Antonio Cassese is survived by his wife Sylvia, their son and daughter and two grandchildren.

May he rest in peace.

Dale Farm Evictions: policing protest and public order

The legal battles finally ended for the Dale Farm residents earlier this week when their application for an appeal against the High Court decision that Basildon Council could clear the site was rejected. The eviction was then only a matter of time, and residents accurately predicted that it would start today, 19th October.

However, whilst the residents expected the eviction, it is unlikely the expected the level of violence that is being reported from the site this morning. The reports and images coming from Dale Farm are, however, sadly predictable and reminiscent of brutal policing operations seen at anti-road protests and even “the Battle of Beanfield” in 1985.

Reports in the guardian describe the scene as “carnage” with violence being inflicted on residents and supporters. However, the reports also include particularly disturbing images and reports in of police using tasers on protesters.

The use of tasers in this context is entirely inappropriate, and has been stated as so by senior figures in the UK police and government. At the end of 2010 Christian Papaleontiou of the Home Office’s policing directorate told the Commons home affairs select committee that tasers should not be used “as a crowd control measure”. This has in recent times also been stressed in the ACPO guidance on taser use. In fact, there has been a “self-imposed ban” on the use of tasers in public protest situations. This was noted and supported by the Government in a response to the report on policing the G20 protests by the Home Affairs Select Committee which stated:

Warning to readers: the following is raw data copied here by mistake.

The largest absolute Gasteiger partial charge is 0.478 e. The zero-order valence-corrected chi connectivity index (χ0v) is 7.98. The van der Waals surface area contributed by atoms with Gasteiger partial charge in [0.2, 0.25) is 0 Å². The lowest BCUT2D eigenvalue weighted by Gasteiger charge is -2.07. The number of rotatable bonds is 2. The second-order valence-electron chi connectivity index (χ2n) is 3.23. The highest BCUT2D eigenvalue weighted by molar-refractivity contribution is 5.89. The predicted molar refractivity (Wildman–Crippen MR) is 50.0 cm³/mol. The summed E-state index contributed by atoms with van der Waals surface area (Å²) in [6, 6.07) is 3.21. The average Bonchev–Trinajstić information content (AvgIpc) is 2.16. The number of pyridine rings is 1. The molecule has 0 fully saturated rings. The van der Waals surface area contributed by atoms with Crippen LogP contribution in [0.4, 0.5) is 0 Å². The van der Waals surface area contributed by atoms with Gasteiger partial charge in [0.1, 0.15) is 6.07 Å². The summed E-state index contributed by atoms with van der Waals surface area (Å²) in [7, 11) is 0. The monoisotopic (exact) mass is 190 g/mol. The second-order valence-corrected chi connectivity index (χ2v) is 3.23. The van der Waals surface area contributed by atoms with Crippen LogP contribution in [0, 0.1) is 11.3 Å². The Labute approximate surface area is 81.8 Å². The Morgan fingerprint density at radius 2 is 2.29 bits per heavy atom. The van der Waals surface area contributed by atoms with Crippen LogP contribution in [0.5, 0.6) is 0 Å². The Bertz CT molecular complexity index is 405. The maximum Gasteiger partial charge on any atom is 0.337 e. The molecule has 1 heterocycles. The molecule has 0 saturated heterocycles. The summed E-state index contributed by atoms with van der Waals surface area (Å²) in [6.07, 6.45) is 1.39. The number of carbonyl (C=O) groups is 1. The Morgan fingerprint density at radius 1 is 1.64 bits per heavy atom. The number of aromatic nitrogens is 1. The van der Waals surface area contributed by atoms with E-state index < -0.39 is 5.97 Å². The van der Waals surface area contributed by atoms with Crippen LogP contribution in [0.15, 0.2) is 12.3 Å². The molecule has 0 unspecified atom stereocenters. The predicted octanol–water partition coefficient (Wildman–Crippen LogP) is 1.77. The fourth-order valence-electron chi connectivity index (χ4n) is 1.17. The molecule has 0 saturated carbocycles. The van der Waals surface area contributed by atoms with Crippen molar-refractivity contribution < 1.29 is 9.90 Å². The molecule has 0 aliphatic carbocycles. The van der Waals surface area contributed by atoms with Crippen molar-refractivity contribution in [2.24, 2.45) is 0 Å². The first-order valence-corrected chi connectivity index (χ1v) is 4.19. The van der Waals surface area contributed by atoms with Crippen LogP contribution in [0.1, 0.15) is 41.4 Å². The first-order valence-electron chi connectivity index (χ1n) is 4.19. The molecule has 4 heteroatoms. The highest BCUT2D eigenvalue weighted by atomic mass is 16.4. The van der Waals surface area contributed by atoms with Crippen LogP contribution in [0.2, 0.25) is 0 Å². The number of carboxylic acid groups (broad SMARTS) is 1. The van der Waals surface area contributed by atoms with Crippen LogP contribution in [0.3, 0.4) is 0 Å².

We recommend that the police continue their self-imposed ban on the use of Taser in public protest situations. More generally we urge the police to reject the use of “distance weapons” in policing demonstrations. Instead of investment in expensive equipment to give the police “distance” while policing large scale protests, we suggest that the money could be better spent on training for front-line officers and in the planning of operations, removing the need for such “distance weapons”. (Paragraph 75)   

Four days ago this rejection of taser use was again restated by Sir Hugh Orde, President of the Association of Chief Police Officers in the United Kingdom in an interview with the BBC when he said “[Tyasers are not used in public order situations in this country. They’re entirely inappropriate.” He went on to say that whilst taser’s “are present in policing in this country. We use them with a heavy heart quite frankly…. You need static crowds and extreme violence….”